"...the ornithologists still had serious doubts. Sutton finally put it directly: 'Mr. Spencer, you're sure the bird you're telling us about isn't the big pileated woodpecker?'

"Spencer exploded. 'Man alive! These birds I'm tellin' you all about is kints!' he shouted in their faces. 'Why, the pileated woodpecker's just a little bird about as big as that.' He held his fingers a few inches apart. 'A kint's as big as that!' he said, holding his arms wide... 'Why, man, I've known kints all my life. My pappy showed 'em to me when I was just a kid. I see 'em every fall when I go deer huntin' down aroun' my place on the Tinsaw. They're big birds, I tell you, big and black and white; and they fly through the woods like pintail ducks!'

"After Spencer's outburst, the members of the team were all believers -- not just because of his vehemence, but because his description was so accurate. Ivory-bills do not have the typical bounding flight of the pileated woodpecker. They generally fly away high and straight, with stiff flight feathers, looking very much like a pintail, and their call is a distinctive nasal kent, kent, kent -- very similar to the local name Spencer used, kint. Sutton and the others couldn't wait to get to the bayou and start searching.

"As it turned out, that was not an easy proposition..." --Gallagher, Tim. The Grail Bird: Hot on the Trail of the Ivory-billed Woodpecker, pp. 10-11: "Of People and Peckerwoods."

Sunday, October 23, 2016

The Land Between the Rivers: Pascagoula Headwaters, 24 September 2016

In the dawn hours of Friday, September 23, my brother Brian Carlisle and I kayaked up the Pascagoula River to its headwaters, where the Leaf and Chickasawhay Rivers meet.  It was a place I had longed to visit.  The area is protected by the Nature Conservancy, in the form of the Charles M. Deaton Preserve, named after one of the founders of the Conservancy's Mississippi chapter.  We kayaked upstream from the boat landing near the bridge at Merrill to a sandbar on the Chickasawhay side.  A couple of minutes of scouting yielded the tail end of a trail, which we followed west-northwest, paralleling the Leaf.  The habitat is young to middle-age hardwood forest, dotted with baldcypress, and occasional sycamores of considerable size.  Many songbirds made their presence known, but I did not feel the woods there held much potential in terms of ivorybills.  We explored for a half hour or so, then made our way back to the kayaks.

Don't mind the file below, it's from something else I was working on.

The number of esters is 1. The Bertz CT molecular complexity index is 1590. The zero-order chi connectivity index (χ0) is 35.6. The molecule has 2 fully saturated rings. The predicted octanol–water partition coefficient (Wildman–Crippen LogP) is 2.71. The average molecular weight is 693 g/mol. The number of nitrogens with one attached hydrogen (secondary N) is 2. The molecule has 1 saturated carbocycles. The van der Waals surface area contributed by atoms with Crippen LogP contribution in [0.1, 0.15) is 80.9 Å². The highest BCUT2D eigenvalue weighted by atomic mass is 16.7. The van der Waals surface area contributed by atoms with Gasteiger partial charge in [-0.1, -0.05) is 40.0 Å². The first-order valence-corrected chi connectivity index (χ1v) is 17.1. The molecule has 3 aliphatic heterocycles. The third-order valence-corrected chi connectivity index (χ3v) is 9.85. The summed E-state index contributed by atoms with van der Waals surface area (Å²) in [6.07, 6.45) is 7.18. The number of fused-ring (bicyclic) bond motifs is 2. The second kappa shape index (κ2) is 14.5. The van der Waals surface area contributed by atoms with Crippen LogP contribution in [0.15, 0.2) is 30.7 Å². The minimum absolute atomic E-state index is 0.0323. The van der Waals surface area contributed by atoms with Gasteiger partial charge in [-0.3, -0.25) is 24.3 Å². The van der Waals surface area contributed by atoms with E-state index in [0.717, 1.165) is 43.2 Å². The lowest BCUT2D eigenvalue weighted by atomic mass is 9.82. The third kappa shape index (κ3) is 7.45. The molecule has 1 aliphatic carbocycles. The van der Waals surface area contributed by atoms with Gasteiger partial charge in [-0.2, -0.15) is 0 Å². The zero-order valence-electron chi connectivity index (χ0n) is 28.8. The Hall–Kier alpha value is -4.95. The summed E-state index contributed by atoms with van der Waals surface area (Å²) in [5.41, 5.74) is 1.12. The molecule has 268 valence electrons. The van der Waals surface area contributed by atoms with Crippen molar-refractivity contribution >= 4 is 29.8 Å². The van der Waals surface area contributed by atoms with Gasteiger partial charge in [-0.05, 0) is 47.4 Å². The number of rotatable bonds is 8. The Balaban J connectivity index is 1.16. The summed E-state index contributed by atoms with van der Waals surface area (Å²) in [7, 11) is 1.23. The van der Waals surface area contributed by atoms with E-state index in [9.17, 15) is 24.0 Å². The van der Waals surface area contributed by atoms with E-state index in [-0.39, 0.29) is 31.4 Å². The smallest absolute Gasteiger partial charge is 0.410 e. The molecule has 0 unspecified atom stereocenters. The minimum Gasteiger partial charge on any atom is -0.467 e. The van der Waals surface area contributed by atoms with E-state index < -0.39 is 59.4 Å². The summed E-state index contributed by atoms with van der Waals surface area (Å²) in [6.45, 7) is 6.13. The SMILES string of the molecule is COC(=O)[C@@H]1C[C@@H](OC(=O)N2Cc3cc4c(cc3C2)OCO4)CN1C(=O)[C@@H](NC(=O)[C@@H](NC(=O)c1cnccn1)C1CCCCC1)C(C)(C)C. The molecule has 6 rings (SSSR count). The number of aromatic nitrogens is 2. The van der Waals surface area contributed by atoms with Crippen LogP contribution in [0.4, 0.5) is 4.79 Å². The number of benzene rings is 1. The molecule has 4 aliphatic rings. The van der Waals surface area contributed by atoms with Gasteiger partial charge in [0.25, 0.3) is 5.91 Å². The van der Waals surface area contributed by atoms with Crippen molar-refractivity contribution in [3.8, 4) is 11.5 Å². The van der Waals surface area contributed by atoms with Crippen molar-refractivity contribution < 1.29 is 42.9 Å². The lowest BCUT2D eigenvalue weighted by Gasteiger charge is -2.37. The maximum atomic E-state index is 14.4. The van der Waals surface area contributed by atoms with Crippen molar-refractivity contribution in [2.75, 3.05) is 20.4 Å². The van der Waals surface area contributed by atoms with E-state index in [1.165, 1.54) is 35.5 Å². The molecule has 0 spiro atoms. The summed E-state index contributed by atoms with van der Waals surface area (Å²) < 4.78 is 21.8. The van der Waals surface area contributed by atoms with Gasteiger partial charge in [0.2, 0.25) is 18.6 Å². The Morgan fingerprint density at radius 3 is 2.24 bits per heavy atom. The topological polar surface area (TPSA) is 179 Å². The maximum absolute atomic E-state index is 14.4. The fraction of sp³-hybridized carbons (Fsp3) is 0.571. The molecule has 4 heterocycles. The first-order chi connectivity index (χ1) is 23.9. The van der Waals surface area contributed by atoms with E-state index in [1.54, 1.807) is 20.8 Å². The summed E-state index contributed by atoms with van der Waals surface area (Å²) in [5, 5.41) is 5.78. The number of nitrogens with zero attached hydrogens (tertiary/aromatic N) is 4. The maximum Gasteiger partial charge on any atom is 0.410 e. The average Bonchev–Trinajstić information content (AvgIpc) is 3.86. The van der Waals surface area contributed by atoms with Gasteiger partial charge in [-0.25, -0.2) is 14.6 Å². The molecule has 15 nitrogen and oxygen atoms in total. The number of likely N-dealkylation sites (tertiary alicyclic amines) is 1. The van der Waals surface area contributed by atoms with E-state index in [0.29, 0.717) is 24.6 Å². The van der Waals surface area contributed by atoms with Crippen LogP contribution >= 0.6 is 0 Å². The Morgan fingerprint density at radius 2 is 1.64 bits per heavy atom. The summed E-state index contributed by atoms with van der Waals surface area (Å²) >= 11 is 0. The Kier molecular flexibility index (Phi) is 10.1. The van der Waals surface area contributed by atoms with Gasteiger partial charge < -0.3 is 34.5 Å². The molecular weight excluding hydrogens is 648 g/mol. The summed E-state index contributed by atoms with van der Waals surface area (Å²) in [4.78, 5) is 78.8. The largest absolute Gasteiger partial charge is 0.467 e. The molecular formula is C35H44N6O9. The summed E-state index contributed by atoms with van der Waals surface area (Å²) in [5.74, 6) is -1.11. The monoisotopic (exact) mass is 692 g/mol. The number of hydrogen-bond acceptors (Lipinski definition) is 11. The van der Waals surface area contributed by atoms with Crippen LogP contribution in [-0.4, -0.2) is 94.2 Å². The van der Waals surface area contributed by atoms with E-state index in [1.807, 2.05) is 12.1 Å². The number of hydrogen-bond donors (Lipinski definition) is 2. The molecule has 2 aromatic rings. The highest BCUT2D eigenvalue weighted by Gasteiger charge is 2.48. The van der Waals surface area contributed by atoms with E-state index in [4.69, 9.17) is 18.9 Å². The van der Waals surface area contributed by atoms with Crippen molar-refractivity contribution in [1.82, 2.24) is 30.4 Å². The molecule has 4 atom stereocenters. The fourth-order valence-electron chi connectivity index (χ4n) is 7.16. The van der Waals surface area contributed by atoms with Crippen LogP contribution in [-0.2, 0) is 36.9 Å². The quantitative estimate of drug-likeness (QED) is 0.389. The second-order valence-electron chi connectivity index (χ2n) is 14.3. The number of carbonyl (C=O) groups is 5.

After driving around for a while along the roads to the east of the River, we found ourselves at the launch site we had used in 2015 to reach the heavily forested lands around Booger Hole Slough, possibly (to my knowledge) the northernmost lake in the WMA.  A large flock of turkeys greeted us from the big sandbar on the opposite bank.  We put in, kayaking upstream much further than we had last year, until we reached a very large, densely forested island in the midst of the Pascagoula River.  Since it is not named on Google Earth, I have called it Pree Island, after nearby Pree Eddy.  It is managed by the Nature Conservancy.  The forest there is fully mature bottomland hardwood, with a nice mix of oak, sweet gum, and sycamore, with baldcypress in the lower areas and near the edges.  Not much woodpecker work evident, though as with any patch of forest here this time of year it is difficult to spot due to the leaves.  After exploring a clear, cool stream that divides the island from the mainland to the east, we launched back into the Pascagoula.  Exhausted from kayaking upstream and hiking Pree Island, we allowed the River to carry us downstream.

Brian stands at the cofluence of the Leaf and Chickasawhay Rivers, where the Pascagoula River is born.  The Pascagoula is the largest free-flowing river (by volume) in the lower 48 States. 

(Photo:  Brian Carlisle.)

 Grove of black willows near the Chickasawhay River.

  Brian along the bank on the Leaf River side.

 Downstream view, heading back to the landing.

We floated our kayaks along the shoreline for a good part of the way upriver to Pree Island.  The water level is very low.  Burn bans are in place for most of the counties of south Mississippi.

This shallow stream is currently all that separates Pree Island from the east bank.  During seasonal flooding, it will become a broad arm of the Pascagoula.  

Amidst the sweet gums and saw palmetto on Pree Island.

NOTE:  I am currently working from a smallish, borrowed laptop computer until my desktop PC is repaired.  Until then, blog entries will tend to be brief, like this one.